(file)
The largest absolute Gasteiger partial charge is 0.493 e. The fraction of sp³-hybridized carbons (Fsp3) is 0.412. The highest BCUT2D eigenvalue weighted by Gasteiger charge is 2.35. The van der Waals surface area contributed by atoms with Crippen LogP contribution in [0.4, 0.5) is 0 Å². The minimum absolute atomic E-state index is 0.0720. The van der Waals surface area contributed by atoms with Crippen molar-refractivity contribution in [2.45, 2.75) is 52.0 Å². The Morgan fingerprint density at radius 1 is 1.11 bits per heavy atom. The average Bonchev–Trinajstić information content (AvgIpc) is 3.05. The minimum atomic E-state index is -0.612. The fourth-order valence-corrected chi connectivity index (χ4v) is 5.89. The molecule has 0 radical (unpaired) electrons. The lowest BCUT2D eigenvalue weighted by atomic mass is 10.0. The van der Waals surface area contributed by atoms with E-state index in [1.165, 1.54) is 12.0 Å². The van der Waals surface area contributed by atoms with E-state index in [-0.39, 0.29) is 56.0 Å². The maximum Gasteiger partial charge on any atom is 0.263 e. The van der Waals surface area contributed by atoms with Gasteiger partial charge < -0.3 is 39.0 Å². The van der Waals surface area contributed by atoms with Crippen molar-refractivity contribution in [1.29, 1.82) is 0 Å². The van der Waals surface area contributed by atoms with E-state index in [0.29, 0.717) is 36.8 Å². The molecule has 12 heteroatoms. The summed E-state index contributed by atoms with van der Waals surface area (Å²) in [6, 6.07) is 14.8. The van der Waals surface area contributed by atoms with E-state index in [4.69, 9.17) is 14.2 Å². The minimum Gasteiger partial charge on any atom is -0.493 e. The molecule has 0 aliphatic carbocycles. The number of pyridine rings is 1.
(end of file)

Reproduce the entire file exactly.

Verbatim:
The largest absolute Gasteiger partial charge is 0.493 e. The fraction of sp³-hybridized carbons (Fsp3) is 0.412. The highest BCUT2D eigenvalue weighted by Gasteiger charge is 2.35. The van der Waals surface area contributed by atoms with Crippen LogP contribution in [0.4, 0.5) is 0 Å². The minimum absolute atomic E-state index is 0.0720. The van der Waals surface area contributed by atoms with Crippen molar-refractivity contribution in [2.45, 2.75) is 52.0 Å². The Morgan fingerprint density at radius 1 is 1.11 bits per heavy atom. The average Bonchev–Trinajstić information content (AvgIpc) is 3.05. The minimum atomic E-state index is -0.612. The fourth-order valence-corrected chi connectivity index (χ4v) is 5.89. The molecule has 0 radical (unpaired) electrons. The lowest BCUT2D eigenvalue weighted by atomic mass is 10.0. The van der Waals surface area contributed by atoms with E-state index in [1.165, 1.54) is 12.0 Å². The van der Waals surface area contributed by atoms with E-state index in [-0.39, 0.29) is 56.0 Å². The maximum Gasteiger partial charge on any atom is 0.263 e. The van der Waals surface area contributed by atoms with Gasteiger partial charge < -0.3 is 39.0 Å². The van der Waals surface area contributed by atoms with Crippen molar-refractivity contribution in [1.29, 1.82) is 0 Å². The van der Waals surface area contributed by atoms with E-state index in [0.29, 0.717) is 36.8 Å². The molecule has 12 heteroatoms. The summed E-state index contributed by atoms with van der Waals surface area (Å²) in [6, 6.07) is 14.8. The van der Waals surface area contributed by atoms with E-state index in [4.69, 9.17) is 14.2 Å². The minimum Gasteiger partial charge on any atom is -0.493 e. The molecule has 0 aliphatic carbocycles. The number of pyridine rings is 1.